"If tens of thousands of commercial enterprises also do public welfare, the power to solve social problems can be expanded tens of times, hundreds of times, even thousands of times." --Wu Jinglian
On April 15, Professor Wu aged 88, appeared as a guest speaker at the China-Europe Social Responsibility Theme Forum sponsored by the China-Europe International Business School (CEIBS) in Beijing.
He is a leading figure in the field of economics in China, and he has another identity--a member and a promoter of China's folk public welfare. This time he broke the boundary between the two identities, he explain why today 's corporate social responsibility needs to be raised to an unprecedented height from the perspective of historical development and economics.
"Companies should not only be accountable to shareholders, but also shoulder the social responsibility of being accountable to all stakeholders," he said. "If tens of millions of enterprises can also apply the entrepreneurial spirit of innovation to do public welfare, the power to solve social problems can be expanded tens of times, hundreds of times, even thousands of times."
Professor Wu spoke to the students and alumni of CEIBS, the so-called "Huangpu Military Academy for Business", hoping that more entrepreneurs would realize their social responsibility and work together to promote the important trend of Benefit Corporation that represents the future development trend of business.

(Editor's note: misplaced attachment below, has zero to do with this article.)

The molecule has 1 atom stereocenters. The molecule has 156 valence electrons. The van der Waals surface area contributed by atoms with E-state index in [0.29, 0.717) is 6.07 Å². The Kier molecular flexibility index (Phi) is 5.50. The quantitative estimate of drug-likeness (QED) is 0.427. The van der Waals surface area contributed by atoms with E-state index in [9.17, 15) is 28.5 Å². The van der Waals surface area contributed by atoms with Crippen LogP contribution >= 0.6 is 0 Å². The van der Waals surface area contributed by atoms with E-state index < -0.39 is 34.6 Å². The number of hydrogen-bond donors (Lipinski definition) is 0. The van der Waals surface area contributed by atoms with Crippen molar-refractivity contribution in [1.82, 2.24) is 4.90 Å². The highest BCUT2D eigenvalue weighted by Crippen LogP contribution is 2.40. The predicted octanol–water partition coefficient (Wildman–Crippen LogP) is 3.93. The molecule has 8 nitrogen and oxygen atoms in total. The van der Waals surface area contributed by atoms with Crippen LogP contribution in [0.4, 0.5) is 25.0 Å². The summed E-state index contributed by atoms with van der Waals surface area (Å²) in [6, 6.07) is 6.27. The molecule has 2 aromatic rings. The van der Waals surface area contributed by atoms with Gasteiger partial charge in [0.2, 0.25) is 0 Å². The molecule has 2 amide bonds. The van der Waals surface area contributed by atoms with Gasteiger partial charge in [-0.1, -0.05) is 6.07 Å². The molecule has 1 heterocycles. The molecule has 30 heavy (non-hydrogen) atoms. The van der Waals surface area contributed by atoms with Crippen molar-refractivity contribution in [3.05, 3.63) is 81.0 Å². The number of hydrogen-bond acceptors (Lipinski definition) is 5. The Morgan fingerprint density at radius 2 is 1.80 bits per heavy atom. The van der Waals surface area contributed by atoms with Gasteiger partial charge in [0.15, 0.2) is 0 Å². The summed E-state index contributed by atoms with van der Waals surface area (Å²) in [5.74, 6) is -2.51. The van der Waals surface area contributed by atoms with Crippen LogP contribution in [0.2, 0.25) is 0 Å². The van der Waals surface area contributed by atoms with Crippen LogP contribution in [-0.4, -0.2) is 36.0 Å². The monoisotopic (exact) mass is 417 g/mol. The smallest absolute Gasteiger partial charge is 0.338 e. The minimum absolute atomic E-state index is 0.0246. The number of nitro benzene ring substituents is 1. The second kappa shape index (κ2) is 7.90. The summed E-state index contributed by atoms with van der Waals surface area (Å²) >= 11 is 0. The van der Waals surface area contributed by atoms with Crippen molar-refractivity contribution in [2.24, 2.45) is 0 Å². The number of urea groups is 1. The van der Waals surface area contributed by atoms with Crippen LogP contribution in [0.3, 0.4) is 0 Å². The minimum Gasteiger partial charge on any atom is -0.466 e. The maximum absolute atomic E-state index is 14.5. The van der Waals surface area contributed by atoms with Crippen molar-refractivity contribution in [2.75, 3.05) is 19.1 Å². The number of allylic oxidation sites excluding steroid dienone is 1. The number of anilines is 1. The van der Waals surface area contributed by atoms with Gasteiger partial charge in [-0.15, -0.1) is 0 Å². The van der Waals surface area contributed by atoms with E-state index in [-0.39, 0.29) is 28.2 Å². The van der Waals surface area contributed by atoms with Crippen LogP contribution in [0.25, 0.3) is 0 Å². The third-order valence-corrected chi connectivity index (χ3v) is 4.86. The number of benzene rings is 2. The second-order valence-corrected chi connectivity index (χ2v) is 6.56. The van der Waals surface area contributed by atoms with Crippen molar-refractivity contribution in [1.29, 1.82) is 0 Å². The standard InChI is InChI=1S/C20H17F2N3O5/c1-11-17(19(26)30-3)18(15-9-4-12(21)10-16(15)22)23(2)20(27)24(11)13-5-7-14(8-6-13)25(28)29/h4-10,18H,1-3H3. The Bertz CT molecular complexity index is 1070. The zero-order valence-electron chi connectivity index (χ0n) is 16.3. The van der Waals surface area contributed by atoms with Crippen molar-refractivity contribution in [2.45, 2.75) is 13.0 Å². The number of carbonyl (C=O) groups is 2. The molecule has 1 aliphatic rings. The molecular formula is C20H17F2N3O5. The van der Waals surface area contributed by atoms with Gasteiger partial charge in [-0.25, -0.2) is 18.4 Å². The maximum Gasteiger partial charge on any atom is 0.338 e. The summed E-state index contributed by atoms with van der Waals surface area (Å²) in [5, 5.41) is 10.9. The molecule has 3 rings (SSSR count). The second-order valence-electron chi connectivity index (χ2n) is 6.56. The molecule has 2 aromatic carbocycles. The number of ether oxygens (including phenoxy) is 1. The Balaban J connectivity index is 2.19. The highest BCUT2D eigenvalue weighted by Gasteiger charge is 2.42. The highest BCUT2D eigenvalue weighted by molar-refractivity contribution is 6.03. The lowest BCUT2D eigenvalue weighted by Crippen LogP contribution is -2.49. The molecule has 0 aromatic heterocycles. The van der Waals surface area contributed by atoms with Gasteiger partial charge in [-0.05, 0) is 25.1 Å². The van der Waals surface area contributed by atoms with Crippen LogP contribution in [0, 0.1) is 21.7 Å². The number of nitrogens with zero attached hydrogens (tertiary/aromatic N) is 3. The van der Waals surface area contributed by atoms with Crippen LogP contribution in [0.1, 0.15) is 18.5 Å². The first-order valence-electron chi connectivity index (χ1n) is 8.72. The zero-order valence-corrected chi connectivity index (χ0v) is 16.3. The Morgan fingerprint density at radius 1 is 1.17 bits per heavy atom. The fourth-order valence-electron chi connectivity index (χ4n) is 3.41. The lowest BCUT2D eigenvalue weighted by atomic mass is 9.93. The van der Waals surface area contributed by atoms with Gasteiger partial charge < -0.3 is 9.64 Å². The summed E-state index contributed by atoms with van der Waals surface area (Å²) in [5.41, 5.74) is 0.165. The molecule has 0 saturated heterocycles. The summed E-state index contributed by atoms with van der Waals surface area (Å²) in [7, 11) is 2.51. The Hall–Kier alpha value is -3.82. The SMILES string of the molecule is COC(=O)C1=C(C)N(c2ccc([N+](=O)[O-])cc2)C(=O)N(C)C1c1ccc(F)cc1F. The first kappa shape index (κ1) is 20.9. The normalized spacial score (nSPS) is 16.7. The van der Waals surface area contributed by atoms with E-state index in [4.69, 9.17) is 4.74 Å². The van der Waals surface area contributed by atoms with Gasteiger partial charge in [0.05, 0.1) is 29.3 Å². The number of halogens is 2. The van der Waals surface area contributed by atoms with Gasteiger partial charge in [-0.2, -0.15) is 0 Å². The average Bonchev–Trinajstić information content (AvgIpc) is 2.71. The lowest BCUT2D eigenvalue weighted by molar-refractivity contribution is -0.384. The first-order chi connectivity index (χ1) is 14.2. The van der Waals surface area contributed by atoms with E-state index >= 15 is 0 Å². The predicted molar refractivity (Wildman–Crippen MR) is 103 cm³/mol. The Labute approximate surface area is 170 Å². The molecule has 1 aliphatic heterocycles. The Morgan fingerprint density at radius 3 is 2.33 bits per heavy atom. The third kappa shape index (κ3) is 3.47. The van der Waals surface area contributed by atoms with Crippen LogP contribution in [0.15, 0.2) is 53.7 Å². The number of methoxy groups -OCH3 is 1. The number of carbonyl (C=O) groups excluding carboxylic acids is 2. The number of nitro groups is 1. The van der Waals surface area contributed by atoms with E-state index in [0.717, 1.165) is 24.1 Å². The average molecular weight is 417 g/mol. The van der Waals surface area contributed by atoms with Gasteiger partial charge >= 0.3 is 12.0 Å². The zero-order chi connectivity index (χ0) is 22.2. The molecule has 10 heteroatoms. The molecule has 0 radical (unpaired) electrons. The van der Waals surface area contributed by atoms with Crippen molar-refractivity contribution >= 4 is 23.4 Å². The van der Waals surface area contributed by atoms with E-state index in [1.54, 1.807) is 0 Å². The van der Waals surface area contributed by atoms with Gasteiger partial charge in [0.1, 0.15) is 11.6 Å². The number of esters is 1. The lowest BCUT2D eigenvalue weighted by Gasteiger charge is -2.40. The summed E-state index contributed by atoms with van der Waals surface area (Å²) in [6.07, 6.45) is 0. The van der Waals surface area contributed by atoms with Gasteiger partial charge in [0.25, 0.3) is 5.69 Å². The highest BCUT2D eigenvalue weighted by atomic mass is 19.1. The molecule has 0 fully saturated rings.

（Jinglian Wu delivered a speech at the China-EU Social Responsibility Forum）
Why is it necessary for us to raise the corporate social responsibility to such a high level today, and why will the corporate social responsibility become a new trend in the 21st century? In order to answer these questions, we should learn about the background of the development of modern society.
With the deepening of the division of labor in modern society, the scope and frequency of transactions have increased dramatically, and the problems that need to be dealt with in the public sphere have become more and more complex.
The 19th century saw a breakthrough in the "domain dichotomy" in which public affairs were handled by the government and private affairs by the family and the enterprise. The "third sector", composed by non-governmental public welfare organizations dealing with local public affairs, is often overstretched and unable to cope with more and more complicated public problems due to the limitation of donated resources.